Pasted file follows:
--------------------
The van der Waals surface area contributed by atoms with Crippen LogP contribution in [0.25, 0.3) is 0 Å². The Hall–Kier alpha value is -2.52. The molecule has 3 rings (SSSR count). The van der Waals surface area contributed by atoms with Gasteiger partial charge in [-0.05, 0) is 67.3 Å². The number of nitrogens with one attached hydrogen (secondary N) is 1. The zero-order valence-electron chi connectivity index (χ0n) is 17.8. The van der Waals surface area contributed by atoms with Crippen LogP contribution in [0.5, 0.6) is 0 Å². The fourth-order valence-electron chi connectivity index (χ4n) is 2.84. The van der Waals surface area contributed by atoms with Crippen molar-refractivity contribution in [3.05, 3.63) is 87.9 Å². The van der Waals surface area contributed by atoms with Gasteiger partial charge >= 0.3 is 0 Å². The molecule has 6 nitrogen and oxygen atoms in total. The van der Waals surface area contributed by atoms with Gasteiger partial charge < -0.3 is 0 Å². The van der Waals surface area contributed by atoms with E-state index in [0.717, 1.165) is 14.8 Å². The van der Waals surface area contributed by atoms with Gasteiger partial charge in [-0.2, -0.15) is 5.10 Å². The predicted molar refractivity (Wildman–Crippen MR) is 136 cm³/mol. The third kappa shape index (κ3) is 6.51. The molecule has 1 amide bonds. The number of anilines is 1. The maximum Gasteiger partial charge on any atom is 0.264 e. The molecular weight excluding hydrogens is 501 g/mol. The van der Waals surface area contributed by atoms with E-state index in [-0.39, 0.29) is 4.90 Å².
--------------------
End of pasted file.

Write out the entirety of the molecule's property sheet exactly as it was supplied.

The van der Waals surface area contributed by atoms with Crippen LogP contribution in [0.25, 0.3) is 0 Å². The Hall–Kier alpha value is -2.52. The molecule has 3 rings (SSSR count). The van der Waals surface area contributed by atoms with Gasteiger partial charge in [-0.05, 0) is 67.3 Å². The number of nitrogens with one attached hydrogen (secondary N) is 1. The zero-order valence-electron chi connectivity index (χ0n) is 17.8. The van der Waals surface area contributed by atoms with Crippen LogP contribution in [0.5, 0.6) is 0 Å². The fourth-order valence-electron chi connectivity index (χ4n) is 2.84. The van der Waals surface area contributed by atoms with Crippen molar-refractivity contribution in [3.05, 3.63) is 87.9 Å². The van der Waals surface area contributed by atoms with Gasteiger partial charge >= 0.3 is 0 Å². The molecule has 6 nitrogen and oxygen atoms in total. The van der Waals surface area contributed by atoms with Gasteiger partial charge < -0.3 is 0 Å². The van der Waals surface area contributed by atoms with E-state index in [0.717, 1.165) is 14.8 Å². The van der Waals surface area contributed by atoms with Gasteiger partial charge in [-0.2, -0.15) is 5.10 Å². The predicted molar refractivity (Wildman–Crippen MR) is 136 cm³/mol. The third kappa shape index (κ3) is 6.51. The molecule has 1 amide bonds. The number of anilines is 1. The maximum Gasteiger partial charge on any atom is 0.264 e. The molecular weight excluding hydrogens is 501 g/mol. The van der Waals surface area contributed by atoms with E-state index in [-0.39, 0.29) is 4.90 Å².